New York Post | link ›
Brad Pitt and Angelina Jolie were in the house. Meryl Streep was there. And yet the annual awards dinner of the New York Film Critics’ Circle was stolen by one Albert Brooks last night at Crimson in Manhattan. Brooks said he had hoped Debbie Reynolds (a friend of his father and the woman who played the title role in “Mother,” a Brooks film which won him the NYFCC’s screenwriting honors in 1996). Reynolds, alas, couldn’t make it. Peter Travers filled in, saying Reynolds had sent a note saying, “Your father was great ad so funny you received all of his talent and so much more.” Travers, who added that “making a movie was like a war and after the war a critic comes in and shoots the wounded,” yielded the stage to a very dapper-looking Brooks, who saluted Aaron Sorkin (who earlier in the evening had praised Brooks’ screeenplays). “I feel so guilty for selling my Academy copy of ‘The Social Network,'” Brooks said. Then, continuing the night’s theme of mocking the David Denby-Scott Rudin feud (ably recounted by my senior colleague here ), he said, “The real reason David Denby isn’t here is he was picking up Scott Rudin’s dry cleaning.”
CBS News | link ›
ALBERT BROOKS has a very long record of playing movie roles for laughs. Not in his newest role, however, and thereby hangs a tale. Mo Rocca has a Sunday Profile:
Albert Brooks kills in his latest film, “Drive,” and not in the knock-’em-dead funny kind of way.
“Well, I’d wanted to play a part that was different from something I’ve played before for a while,” Brooks said. “I didn’t put out on the casting call, ‘Want to kill.'”
Turns out Albert Brooks … who’s made us laugh for 40 years … can be a really good bad guy, too.
“Drive” is a neo-noir crime drama, with Ryan Gosling as a solitary wheelman, and Brooks as small-time mobster Bernie Rose. Film critics from New York to San Francisco named Brooks Best Supporting Actor, and he’s been nominated for a Golden Globe.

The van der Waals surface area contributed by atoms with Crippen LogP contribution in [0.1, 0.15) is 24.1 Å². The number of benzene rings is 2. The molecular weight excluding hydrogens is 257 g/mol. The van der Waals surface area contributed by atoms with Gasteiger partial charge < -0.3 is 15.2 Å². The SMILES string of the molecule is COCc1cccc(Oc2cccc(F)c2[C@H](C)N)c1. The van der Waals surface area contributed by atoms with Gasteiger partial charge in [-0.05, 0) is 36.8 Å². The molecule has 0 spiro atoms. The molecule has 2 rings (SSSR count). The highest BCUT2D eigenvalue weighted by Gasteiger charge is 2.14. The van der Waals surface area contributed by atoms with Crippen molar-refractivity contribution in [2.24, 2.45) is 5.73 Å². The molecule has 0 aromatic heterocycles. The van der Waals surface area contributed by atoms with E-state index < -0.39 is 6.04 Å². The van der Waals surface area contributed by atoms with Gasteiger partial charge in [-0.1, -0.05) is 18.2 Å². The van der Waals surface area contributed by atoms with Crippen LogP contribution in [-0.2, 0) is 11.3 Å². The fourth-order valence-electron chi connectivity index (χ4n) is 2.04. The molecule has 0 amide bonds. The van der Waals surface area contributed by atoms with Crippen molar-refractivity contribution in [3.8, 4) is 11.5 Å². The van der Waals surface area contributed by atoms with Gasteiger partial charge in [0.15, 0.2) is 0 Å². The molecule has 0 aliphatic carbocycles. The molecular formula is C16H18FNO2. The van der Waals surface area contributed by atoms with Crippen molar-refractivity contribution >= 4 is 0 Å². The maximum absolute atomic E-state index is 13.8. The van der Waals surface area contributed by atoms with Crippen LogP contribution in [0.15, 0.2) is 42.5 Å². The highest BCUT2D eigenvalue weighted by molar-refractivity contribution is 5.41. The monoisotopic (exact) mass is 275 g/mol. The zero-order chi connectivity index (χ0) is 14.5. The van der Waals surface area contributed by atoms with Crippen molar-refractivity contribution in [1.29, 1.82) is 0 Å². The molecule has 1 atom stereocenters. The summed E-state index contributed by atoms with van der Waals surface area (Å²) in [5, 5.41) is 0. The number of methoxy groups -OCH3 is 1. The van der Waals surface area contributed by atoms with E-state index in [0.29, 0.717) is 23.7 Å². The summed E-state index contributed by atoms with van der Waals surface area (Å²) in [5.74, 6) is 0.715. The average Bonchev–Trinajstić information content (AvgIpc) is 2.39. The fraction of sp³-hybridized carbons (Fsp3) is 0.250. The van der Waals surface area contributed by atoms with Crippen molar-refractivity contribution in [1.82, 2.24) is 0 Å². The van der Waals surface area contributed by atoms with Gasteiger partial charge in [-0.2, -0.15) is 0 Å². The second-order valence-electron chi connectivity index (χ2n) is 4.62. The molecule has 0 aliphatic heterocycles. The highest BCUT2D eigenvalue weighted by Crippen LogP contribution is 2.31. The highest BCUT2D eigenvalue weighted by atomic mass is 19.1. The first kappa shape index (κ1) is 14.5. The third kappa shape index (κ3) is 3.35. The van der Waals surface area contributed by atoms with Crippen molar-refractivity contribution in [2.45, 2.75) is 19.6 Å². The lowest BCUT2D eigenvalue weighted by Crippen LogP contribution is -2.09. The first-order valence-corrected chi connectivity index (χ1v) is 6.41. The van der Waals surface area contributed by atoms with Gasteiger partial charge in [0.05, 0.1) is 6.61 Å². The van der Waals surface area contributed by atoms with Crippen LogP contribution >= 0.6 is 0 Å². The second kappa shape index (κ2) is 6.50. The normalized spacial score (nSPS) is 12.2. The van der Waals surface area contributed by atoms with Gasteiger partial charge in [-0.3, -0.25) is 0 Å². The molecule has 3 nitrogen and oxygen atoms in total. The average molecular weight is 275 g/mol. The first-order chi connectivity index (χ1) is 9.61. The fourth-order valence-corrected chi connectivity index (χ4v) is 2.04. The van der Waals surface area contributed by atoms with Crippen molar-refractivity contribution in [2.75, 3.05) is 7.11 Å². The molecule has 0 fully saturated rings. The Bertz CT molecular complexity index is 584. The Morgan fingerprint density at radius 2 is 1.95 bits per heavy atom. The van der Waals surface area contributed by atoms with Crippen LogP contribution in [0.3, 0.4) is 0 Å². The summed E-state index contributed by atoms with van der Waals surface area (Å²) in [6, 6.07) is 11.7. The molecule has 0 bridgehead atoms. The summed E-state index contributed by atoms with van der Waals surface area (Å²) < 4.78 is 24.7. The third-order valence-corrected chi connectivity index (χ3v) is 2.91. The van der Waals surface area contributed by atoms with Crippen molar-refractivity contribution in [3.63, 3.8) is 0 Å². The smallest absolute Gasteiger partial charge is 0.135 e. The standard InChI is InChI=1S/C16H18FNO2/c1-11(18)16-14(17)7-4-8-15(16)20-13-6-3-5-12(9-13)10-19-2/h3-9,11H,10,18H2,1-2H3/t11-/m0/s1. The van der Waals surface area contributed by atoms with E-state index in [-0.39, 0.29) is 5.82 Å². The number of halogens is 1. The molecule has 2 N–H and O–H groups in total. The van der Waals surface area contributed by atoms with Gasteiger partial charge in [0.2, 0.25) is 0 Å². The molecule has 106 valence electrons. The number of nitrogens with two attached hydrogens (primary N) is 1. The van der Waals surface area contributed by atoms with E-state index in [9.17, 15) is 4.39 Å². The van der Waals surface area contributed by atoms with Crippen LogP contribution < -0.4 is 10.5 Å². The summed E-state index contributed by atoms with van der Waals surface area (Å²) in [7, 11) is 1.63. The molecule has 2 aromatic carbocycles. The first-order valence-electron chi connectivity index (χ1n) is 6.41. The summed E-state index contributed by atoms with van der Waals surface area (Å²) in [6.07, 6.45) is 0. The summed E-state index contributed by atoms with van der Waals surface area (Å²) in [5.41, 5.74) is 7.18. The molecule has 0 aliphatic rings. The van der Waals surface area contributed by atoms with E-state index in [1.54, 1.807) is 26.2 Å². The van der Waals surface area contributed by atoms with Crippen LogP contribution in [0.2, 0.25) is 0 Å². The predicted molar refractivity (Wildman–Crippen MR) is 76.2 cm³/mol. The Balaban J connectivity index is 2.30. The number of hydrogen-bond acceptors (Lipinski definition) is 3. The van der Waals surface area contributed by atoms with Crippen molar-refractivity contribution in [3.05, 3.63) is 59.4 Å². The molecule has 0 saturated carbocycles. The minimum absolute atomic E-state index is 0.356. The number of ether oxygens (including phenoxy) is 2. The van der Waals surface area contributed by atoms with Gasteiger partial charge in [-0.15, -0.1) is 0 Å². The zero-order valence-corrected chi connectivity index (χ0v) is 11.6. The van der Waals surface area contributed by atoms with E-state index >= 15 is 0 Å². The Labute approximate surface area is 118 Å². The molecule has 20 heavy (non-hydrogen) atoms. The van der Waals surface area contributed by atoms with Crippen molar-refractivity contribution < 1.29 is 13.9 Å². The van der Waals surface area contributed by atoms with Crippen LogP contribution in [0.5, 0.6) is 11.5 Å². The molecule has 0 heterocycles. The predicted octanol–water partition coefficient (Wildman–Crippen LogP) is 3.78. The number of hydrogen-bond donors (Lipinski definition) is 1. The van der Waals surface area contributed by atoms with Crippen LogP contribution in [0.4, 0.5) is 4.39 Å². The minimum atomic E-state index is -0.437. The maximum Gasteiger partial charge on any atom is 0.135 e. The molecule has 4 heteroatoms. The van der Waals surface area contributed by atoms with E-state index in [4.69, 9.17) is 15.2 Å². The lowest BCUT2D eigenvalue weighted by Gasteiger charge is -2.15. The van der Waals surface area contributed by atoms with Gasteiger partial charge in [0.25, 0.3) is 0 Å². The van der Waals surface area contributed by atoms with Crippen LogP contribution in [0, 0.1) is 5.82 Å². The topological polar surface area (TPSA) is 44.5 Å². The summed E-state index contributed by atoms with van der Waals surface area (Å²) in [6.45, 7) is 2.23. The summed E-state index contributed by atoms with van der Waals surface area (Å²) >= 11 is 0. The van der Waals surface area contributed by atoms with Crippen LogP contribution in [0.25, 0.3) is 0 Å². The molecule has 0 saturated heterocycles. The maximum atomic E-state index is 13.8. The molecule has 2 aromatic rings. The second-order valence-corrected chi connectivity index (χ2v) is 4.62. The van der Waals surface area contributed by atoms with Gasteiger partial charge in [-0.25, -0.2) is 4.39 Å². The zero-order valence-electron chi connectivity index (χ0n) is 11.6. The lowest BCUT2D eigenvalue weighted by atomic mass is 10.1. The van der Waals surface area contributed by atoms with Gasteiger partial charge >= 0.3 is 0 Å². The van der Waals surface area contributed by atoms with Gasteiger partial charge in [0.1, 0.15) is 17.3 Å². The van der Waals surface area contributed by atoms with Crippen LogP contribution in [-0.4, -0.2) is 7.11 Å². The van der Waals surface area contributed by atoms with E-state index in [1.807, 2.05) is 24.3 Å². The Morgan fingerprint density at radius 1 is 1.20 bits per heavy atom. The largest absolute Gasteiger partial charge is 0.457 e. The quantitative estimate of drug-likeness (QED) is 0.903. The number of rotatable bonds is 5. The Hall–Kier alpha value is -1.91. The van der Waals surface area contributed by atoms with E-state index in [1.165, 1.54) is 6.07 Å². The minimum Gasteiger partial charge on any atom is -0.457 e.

Rolling Stone | link ›
By Peter Travers
Buckle up for the existential bloodbath of Drive, a brilliant piece of nasty business that races on a B-movie track until it switches to the dizzying fuel of undiluted creativity. Damn, it’s good. You can get buzzed just from the fumes coming off this wild thing…Prepare to be blown away by Albert Brooks, cast way against type as crime boss Bernie Rose. Brooks, an iconically sharp comic voice, has toyed with villainy before (see Out of Sight), but never like this. Brooks’ performance, veined with dark humor and chilling menace (watch him with a blade), deserves to have Oscar calling. Read whole article ›
Adam sits down with one of his comedy idols to discuss his new novel ‘2030: The Real Story of What Happens To America’, things they can’t stand in movies, and being trapped by your own success.
Boston.com | link ›
By Diane White
Albert Brooks is a keen and critical social observer, attested by his work as screenwriter, director, actor, and comedian. His first novel, “Twenty Thirty: The Real Story of What Happens to America’’ is an inspired work of social science fiction, thoughtful and ambitiously conceived, both serious and seriously funny.
In the year 2030 the United States is trillions of dollars in debt to China. Cancer has been cured, so more people are living longer, draining the Treasury with health care and other entitlements, while remaining youthful due to various medical and cosmetic breakthroughs. Millions of insensible people are kept alive, hooked up at great cost to expensive machines to appease powerful religious lobbies, and the influential nursing home industry. Young people feel they have no future and resent the “olds’’ for gobbling up their tax dollars. “He never even sent me a birthday present,’’ says one young man of his grandfather. “and now I have to pay for his wheelchair.’’ Continue reading